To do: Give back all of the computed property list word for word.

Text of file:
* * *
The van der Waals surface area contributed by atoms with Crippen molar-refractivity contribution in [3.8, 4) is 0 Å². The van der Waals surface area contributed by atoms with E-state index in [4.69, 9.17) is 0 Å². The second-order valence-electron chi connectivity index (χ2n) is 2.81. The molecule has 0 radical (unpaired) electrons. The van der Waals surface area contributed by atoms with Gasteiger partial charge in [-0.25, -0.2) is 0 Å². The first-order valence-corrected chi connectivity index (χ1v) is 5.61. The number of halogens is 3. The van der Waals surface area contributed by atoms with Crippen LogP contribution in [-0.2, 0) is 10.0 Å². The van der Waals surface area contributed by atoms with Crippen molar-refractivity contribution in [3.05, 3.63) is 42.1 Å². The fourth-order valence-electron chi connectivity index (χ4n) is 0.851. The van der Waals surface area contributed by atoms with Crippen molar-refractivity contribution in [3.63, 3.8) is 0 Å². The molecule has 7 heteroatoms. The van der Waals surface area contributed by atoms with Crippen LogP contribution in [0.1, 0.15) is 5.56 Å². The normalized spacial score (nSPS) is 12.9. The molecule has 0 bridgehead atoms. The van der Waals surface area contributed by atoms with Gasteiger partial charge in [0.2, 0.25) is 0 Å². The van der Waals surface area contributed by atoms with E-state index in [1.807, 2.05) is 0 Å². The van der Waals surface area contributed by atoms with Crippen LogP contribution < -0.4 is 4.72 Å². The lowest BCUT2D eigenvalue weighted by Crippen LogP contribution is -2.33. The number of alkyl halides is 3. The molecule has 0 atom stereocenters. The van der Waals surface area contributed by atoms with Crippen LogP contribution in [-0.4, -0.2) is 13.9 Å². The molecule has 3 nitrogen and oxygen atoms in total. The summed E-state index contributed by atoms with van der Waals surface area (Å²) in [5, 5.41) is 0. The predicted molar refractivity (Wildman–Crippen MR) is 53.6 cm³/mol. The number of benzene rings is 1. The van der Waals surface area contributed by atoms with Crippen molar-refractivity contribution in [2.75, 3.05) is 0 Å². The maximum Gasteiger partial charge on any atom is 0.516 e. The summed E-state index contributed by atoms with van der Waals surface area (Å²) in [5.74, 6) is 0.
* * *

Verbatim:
The van der Waals surface area contributed by atoms with Crippen molar-refractivity contribution in [3.8, 4) is 0 Å². The van der Waals surface area contributed by atoms with E-state index in [4.69, 9.17) is 0 Å². The second-order valence-electron chi connectivity index (χ2n) is 2.81. The molecule has 0 radical (unpaired) electrons. The van der Waals surface area contributed by atoms with Gasteiger partial charge in [-0.25, -0.2) is 0 Å². The first-order valence-corrected chi connectivity index (χ1v) is 5.61. The number of halogens is 3. The van der Waals surface area contributed by atoms with Crippen LogP contribution in [-0.2, 0) is 10.0 Å². The van der Waals surface area contributed by atoms with Crippen molar-refractivity contribution in [3.05, 3.63) is 42.1 Å². The fourth-order valence-electron chi connectivity index (χ4n) is 0.851. The van der Waals surface area contributed by atoms with Crippen molar-refractivity contribution in [3.63, 3.8) is 0 Å². The molecule has 7 heteroatoms. The van der Waals surface area contributed by atoms with Crippen LogP contribution in [0.1, 0.15) is 5.56 Å². The normalized spacial score (nSPS) is 12.9. The molecule has 0 bridgehead atoms. The van der Waals surface area contributed by atoms with Gasteiger partial charge in [0.2, 0.25) is 0 Å². The van der Waals surface area contributed by atoms with E-state index in [1.807, 2.05) is 0 Å². The van der Waals surface area contributed by atoms with Crippen LogP contribution < -0.4 is 4.72 Å². The lowest BCUT2D eigenvalue weighted by Crippen LogP contribution is -2.33. The number of alkyl halides is 3. The molecule has 0 atom stereocenters. The van der Waals surface area contributed by atoms with Crippen LogP contribution in [-0.4, -0.2) is 13.9 Å². The molecule has 3 nitrogen and oxygen atoms in total. The summed E-state index contributed by atoms with van der Waals surface area (Å²) in [5, 5.41) is 0. The predicted molar refractivity (Wildman–Crippen MR) is 53.6 cm³/mol. The number of benzene rings is 1. The van der Waals surface area contributed by atoms with Crippen molar-refractivity contribution in [2.75, 3.05) is 0 Å². The maximum Gasteiger partial charge on any atom is 0.516 e. The summed E-state index contributed by atoms with van der Waals surface area (Å²) in [5.74, 6) is 0.